Ohio Gov. Mike DeWine urged federal officials to approve machines that could sterilize N95 respirator masks used by medical professionals while treating those infected by COVID-19.
The state has a dwindling supply of N95 masks, yet with a process developed by Columbus-based Battelle, masks could be reused after being sterilize, DeWine said during a March 29 press conference at the statehouse.
The U.S. Food and Drug Administration approved the machines early in the morning on March 29 but limited the sterilization to 10,000 masks a day, an amount DeWine felt was unacceptable when one machine has the capability to sterilize 80,000 masks a day.
Minutes before the press conference started, DeWine said he received a call from FDA Commissioner Stephen Hahn who said “this was going to be cleared up today.”
“(Hahn) thought we’d be able to have what we want and what we want is help for our first responders,” DeWine said. “We’re not there yet. We have not gotten the approval."
When DeWine learned of the limited approval, he said in a news release issued before the press conference that the FDA’s decision was “nothing short of reckless.” He reached out to the White House and spoke with U.S. President Donald J. Trump.
“(Trump) told me he would do everything he could to make sure that this got done today,” DeWine said. “He understood because I told him the gravity of this for Ohio – but not just for Ohio, but for other states, other locations. He told me he would take action for which I’m very grateful.”
Through the sterilization process, each mask can be cleaned and reused up to 20 times, said Lewis Von Thaer, president and CEO of Battelle, who joined the press conference through a video call.
Von Thaer said the process will start at the hospitals, which will collect the masks and wrap them in plastic. Once they’re ready to ship to Battelle's facility in West Jefferson, just outside of Columbus, the bags are placed in another plastic bag and wiped down with alcohol to prohibit any contamination.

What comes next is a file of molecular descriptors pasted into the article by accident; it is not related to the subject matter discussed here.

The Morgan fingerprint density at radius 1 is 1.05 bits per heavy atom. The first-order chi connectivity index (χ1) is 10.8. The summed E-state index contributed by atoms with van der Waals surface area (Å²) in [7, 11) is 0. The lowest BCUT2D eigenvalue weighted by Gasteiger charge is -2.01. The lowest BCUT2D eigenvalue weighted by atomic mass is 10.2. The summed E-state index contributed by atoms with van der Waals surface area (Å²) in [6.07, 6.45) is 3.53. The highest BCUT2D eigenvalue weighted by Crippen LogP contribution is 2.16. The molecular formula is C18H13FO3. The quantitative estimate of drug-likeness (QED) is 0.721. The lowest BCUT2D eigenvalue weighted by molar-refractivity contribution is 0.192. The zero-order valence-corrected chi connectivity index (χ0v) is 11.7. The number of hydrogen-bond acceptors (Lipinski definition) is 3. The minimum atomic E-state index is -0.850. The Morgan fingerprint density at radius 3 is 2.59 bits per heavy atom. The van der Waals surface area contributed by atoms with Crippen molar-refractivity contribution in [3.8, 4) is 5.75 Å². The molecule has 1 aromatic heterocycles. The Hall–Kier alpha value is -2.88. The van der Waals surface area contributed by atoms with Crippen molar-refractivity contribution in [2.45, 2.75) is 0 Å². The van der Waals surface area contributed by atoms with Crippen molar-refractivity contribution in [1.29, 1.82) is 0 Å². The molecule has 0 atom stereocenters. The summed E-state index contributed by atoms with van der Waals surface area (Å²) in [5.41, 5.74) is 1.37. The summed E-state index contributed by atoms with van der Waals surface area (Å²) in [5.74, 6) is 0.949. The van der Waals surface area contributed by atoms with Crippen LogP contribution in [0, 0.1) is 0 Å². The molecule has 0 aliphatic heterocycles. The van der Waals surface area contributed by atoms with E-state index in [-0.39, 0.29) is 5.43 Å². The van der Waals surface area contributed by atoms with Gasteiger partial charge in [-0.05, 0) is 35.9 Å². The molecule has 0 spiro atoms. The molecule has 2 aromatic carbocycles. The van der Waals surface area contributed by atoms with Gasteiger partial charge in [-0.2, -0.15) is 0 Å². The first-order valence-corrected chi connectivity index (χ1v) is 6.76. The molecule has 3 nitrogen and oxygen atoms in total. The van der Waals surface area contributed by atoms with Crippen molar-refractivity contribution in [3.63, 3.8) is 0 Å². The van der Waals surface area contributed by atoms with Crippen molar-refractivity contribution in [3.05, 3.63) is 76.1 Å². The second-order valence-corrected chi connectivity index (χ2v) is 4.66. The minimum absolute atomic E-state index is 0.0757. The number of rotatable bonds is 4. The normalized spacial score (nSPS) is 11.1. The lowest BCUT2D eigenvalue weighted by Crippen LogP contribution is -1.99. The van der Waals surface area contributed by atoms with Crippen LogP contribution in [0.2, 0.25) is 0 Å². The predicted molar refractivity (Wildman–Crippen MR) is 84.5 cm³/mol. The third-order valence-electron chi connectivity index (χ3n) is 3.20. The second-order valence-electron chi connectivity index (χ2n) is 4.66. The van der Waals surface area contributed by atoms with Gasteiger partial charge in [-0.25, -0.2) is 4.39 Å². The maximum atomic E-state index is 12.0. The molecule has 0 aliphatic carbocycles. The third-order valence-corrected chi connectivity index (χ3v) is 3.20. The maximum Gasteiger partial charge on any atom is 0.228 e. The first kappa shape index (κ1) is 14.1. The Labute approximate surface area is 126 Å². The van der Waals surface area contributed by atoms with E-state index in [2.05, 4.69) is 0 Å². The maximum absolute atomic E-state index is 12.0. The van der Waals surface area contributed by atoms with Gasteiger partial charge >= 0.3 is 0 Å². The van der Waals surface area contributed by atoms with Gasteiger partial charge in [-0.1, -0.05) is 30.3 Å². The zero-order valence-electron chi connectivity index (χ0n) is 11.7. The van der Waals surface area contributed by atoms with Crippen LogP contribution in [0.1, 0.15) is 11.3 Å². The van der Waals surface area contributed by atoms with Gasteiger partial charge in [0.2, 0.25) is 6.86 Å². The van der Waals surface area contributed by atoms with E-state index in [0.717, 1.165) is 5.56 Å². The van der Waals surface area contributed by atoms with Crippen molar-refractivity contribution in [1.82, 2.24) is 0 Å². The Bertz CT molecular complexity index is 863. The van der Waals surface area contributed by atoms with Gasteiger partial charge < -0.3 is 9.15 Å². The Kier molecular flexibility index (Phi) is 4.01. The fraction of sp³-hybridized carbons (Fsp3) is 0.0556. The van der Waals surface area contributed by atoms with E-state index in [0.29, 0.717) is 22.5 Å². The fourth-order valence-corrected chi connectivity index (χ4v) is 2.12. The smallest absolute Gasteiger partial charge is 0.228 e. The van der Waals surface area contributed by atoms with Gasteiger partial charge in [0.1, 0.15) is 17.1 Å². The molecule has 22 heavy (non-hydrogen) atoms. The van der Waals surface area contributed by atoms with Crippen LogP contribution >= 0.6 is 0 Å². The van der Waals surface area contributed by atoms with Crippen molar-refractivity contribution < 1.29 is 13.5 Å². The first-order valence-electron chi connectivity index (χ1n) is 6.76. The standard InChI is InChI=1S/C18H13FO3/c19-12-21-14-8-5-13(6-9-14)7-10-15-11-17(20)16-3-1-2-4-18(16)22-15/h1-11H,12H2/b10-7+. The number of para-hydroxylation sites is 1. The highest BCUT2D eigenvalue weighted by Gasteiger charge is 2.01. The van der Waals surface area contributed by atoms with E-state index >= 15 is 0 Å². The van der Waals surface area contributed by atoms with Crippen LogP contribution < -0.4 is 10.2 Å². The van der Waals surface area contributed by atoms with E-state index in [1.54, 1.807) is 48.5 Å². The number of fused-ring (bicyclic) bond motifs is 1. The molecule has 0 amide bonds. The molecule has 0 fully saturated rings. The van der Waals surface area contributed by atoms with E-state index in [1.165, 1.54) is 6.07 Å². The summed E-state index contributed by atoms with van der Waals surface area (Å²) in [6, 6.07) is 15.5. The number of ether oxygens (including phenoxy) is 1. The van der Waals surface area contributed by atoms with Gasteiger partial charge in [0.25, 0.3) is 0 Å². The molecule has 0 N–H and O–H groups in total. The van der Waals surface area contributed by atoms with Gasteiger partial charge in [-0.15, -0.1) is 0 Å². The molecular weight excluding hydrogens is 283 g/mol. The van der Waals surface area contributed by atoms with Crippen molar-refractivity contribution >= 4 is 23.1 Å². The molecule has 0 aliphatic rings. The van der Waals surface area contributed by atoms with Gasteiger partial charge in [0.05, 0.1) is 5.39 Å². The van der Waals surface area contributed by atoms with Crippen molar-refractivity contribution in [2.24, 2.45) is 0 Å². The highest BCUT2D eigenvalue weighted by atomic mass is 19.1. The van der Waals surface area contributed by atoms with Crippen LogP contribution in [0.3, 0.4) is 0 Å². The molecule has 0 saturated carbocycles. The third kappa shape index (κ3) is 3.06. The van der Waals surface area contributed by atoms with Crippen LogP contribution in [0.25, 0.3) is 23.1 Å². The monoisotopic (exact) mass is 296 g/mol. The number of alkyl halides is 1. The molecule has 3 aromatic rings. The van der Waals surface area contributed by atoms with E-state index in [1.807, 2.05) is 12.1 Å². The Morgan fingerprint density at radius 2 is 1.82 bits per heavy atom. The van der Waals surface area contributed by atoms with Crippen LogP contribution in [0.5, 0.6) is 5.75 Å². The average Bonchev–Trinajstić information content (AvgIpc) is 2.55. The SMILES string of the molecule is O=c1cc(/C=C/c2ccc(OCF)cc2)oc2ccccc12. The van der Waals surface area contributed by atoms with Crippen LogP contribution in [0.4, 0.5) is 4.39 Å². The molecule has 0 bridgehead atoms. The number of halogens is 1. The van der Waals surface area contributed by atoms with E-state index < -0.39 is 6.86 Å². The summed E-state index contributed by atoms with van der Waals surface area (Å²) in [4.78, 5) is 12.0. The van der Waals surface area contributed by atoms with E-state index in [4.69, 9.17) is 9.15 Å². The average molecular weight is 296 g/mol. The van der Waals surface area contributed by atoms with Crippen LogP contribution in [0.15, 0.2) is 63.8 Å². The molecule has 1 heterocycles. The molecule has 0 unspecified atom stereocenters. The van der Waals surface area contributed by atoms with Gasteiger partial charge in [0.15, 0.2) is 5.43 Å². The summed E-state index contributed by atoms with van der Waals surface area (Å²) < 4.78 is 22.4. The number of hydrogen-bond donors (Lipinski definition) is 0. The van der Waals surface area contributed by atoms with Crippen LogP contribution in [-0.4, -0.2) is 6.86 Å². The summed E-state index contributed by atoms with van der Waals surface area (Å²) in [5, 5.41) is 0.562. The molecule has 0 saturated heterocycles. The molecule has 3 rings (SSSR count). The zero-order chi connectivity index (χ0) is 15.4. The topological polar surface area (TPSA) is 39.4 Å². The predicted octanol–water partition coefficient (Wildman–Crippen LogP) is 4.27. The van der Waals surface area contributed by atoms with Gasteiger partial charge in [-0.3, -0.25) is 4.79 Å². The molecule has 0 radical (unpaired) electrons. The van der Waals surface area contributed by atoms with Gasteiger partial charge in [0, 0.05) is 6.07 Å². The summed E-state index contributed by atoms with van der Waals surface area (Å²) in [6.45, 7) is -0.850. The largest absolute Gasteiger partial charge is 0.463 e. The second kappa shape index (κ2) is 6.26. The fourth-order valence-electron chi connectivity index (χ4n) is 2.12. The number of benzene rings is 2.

Upon arrival at Battelle's facility, where there are two machines, the masks will be placed in a storage container similar to those that trucks pull on highways and cleaned with a concentrated hydrogen-peroxide vapor for several hours.
The masks will be decontaminated for “lots of things including bugs that are worse than COVID-19,” Von Thaer said.
A machine has been placed in Long Island, N.Y., that was built over the weekend and ready to operate. There is one in route to New York City and another to Seattle. Von Thaer said he expects to add one to Chicago and Washington, D.C.
There are enough materials to make three to four more machines over the next week. Von Thaer said Battelle is working with federal and local health officials to find the spots were the machines are most needed.
Ohio now has 1,653 confirmed COVID-19 cases and 29 deaths, the Ohio Department of Health reported March 29. That's an increase of 247 confirmed cases and four deaths since March 28.
Cuyahoga County accounts for 440 of the confirmed cases, 95 hospitalizations and three deaths.
The ODH reports 403 individuals have been hospitalized, and 139 have been admitted to the ICU due to the coronavirus.
The individuals who have tested positive range in age from less than 1 year old to 98 years old, with a median age of 52.
If you have questions regarding COVID-19, call 833-4ASKODH (833-427-5634) or visit coronavirus.ohio.gov.